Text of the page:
The H100 in a Hybrid Combined Cycle: Reducing CO2-Equivalent with a Value of ~$10MM to $20MM per year

The LNG system depicted in Figure 2 illustrates a plant in which the Power Block and liquefaction processing equipment are operated independently. In this schematic, electricity generated in the Power Block is used for motor-driven auxiliary equipment, heaters, and other components of the LNG complex.

At the same time, MHI’s H100 gas turbines are used in a similar combined cycle operation to drive the main liquefaction compressor trains. In this model, steam generated by the H100’s exhaust heat is supplied to a mechanical drive steam turbine powering one of the liquefaction process compressor trains such as the Precooled Propane compressor.

The Hybrid Combined Cycle’s recovery and repowering of waste heat significantly augments the overall thermal efficiency of the entire LNG complex. An estimated 50% of the H100’s gas turbine power can be recovered by implementing a heat recovery system. When evaluating a sample LNG plant where the order of magnitude of CO2-equivalent emissions from a refrigeration gas compression system is approximately 1-2 million tons per year and assuming the CO2 value is $35/ton, the reduction of CO2-equivalent has a value of approximately $10MM to $20MM per year.

Key features of the H100-powered Hybrid Combined Cycle LNG plant include:

  • LNG production can be maintained when one of the MR compressor gas turbine drivers is scheduled for a planned outage.
  • Mechanical drive gas and steam turbines are not subject to electrical losses, thus contributing to the overall thermal efficiency and a reduced carbon footprint.
  • The steam turbine drive operates in conjunction with the gas turbines, which permits the system to remain in operation if one of the gas turbines undergoes maintenance.
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Figure2: In an LNG system where the Power Block and liquefaction processing equipment are operated independently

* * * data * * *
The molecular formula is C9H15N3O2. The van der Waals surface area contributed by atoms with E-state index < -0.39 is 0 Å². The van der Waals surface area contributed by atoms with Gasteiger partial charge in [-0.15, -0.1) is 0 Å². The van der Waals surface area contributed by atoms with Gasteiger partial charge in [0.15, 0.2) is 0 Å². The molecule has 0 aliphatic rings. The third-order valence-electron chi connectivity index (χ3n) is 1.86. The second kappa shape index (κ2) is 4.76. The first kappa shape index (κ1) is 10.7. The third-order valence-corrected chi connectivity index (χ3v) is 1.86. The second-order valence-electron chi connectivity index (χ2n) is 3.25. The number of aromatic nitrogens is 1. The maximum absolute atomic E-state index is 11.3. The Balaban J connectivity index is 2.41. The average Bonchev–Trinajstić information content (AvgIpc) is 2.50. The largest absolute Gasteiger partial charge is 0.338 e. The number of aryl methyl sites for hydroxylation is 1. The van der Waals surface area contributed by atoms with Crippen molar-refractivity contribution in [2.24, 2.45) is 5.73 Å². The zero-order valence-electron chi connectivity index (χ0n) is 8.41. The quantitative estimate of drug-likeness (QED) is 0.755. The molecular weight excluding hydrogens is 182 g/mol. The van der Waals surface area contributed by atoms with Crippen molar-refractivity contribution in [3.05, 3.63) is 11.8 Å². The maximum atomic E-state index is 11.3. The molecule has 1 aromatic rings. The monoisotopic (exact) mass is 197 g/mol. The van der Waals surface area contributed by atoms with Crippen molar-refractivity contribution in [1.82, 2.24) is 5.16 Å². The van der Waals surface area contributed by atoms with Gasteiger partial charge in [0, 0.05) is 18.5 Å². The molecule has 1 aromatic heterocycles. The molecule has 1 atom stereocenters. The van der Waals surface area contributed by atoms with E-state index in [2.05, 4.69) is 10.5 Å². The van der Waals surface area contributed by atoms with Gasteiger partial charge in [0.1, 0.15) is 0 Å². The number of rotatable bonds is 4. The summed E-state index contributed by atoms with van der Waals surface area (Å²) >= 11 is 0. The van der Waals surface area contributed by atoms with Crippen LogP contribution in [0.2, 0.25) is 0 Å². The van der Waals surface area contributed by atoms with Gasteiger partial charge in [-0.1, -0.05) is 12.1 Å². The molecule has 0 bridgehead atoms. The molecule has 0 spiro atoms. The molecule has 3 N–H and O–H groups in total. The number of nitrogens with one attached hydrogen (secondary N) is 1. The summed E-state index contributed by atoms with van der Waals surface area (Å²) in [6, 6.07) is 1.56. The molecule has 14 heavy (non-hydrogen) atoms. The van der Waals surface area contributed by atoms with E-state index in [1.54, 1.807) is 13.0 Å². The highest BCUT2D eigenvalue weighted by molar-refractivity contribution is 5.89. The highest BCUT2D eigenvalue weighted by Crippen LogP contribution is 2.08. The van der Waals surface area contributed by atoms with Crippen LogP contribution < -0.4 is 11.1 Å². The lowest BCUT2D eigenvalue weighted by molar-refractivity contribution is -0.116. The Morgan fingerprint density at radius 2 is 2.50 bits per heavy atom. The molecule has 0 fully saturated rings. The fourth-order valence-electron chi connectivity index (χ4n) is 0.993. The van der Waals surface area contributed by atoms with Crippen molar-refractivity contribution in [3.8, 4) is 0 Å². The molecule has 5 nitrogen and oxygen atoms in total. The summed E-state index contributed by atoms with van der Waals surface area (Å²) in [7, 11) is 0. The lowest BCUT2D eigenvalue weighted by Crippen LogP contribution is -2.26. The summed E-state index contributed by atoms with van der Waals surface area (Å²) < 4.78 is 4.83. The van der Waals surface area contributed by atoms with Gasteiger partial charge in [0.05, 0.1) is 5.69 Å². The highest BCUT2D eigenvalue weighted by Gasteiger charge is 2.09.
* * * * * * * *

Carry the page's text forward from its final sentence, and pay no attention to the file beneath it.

Easy Installation, Minimal Downtime, Greater Flexibility and Ultimate Reliability

On top of delivering impressive long-term operational, environmental and financial savings, the H100 turbine comes without the installation and production headaches long associated with other traditional LNG solutions. Operators can quickly install the H-100 as a flange-for-flange replacement of older turbines, such as aging single-shaft turbines, and new equipment can be pre-staged prior to shut down to minimize installation time.

Unlike single-shaft machines, the H100 turbine and compressor package offer a range of operating speeds, which allows plants to more easily respond to variations in demand and process conditions. For example, LNG operators can slow down production at times of low demand, whereas single-shaft machines are effectively on or off, making them much less flexible.

The H100’s wide range of operating speeds also makes the turbine a particularly reliable option for owners and operators of older LNG production facilities seeking to upgrade existing facilities. The ability to reliably handle production upsets, equipment trips and bog downs makes the turbine much more appealing than single-shaft options.

Learn More About Our Solutions

Check MHI’s proposed low carbon solutions to reduce the greenhouse gas emissions and thermal inefficiencies associated with LNG plants.